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Alteration of marine carbonates, such as those from the Mesoproterozoic and Lower Ordovician, during burial history is carried out by diagenetic fluids that could potentially have different sources. During precipitation diagenetic minerals may trap tiny amounts of those solutions in fluid inclusions, thus providing fossil archives and aliquots that offer valuable record about the origin of fluids. The analysis of various fluid-inclusion gases (e.g., CH4, CO2, N2, He and Ar) may provide reliable information which allows the discrimination among different fluid sources. Generally speaking, the meteoric cements should have N2/Ar ratio around 38 (the value for air-saturated water). However, the gases in inclusions of the current study, trapped by diagenetic carbonates (cements), from independent depositional basins of different ages (Mesoproterozoic, Early Ordovician, and Modern) and locations (Canada, USA, Brazil and Java Sea), have N2/Ar ratios (~92) which match non-magmatic (modified marine or meteoric) fluids. Also, the Ar/He ratios (~3) in the studied fluid inclusions are significantly lower than those of calc-alkaline magmatic fluids (≥20), thus excluding magmatic fluids as a potential source. On the other hand, some N2/Ar and Ar/He ratios of the studied samples approach values reported for basinal fluids from the Hansonburg MVT deposit in New Mexico (68 and 1, respectively), suggesting that both meteoric/mixed marine–meteoric (evolved meteoric) and basinal fluids may be involved during carbonate diagenesis.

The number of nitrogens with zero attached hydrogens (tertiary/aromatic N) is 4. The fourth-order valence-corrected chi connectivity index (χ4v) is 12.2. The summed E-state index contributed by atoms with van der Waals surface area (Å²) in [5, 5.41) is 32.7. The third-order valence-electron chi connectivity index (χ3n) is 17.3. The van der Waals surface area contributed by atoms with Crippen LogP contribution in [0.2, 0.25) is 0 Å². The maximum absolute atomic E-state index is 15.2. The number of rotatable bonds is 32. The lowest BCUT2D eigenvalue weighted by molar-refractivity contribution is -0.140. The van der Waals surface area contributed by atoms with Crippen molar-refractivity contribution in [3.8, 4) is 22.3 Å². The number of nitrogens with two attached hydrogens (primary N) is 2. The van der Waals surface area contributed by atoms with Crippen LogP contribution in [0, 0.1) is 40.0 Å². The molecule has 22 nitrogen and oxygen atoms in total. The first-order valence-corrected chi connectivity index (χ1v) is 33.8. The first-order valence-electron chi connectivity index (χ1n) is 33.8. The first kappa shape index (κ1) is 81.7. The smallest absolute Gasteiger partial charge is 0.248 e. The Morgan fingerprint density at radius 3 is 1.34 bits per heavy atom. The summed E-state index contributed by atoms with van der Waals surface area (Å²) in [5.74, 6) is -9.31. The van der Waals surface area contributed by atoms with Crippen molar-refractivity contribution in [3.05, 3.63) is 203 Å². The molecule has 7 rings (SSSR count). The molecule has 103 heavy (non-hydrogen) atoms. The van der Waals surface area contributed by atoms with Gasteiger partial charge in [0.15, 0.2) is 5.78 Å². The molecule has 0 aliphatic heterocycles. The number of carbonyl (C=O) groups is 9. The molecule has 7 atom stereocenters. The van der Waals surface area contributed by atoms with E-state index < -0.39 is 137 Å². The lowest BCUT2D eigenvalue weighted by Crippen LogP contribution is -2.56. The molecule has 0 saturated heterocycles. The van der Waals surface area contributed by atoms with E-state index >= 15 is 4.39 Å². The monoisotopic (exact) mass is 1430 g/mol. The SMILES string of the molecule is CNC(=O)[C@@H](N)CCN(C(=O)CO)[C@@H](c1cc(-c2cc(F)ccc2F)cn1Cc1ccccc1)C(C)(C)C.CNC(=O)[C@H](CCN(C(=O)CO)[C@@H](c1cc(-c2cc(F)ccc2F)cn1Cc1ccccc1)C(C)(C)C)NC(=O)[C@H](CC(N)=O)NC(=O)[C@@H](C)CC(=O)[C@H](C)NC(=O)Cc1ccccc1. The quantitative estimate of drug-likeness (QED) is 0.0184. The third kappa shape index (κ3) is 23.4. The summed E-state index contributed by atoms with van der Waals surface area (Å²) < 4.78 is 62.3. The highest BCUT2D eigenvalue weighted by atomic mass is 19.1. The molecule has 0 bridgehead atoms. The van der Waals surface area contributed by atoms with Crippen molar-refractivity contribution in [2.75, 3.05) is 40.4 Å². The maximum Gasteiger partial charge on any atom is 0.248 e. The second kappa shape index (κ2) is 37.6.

|Keywords:||Fluid-inclusion gas ratios, Origin of diagenetic carbonates, Source diagenetic fluids|
|Department(s):||Science, Faculty of > Earth Sciences|
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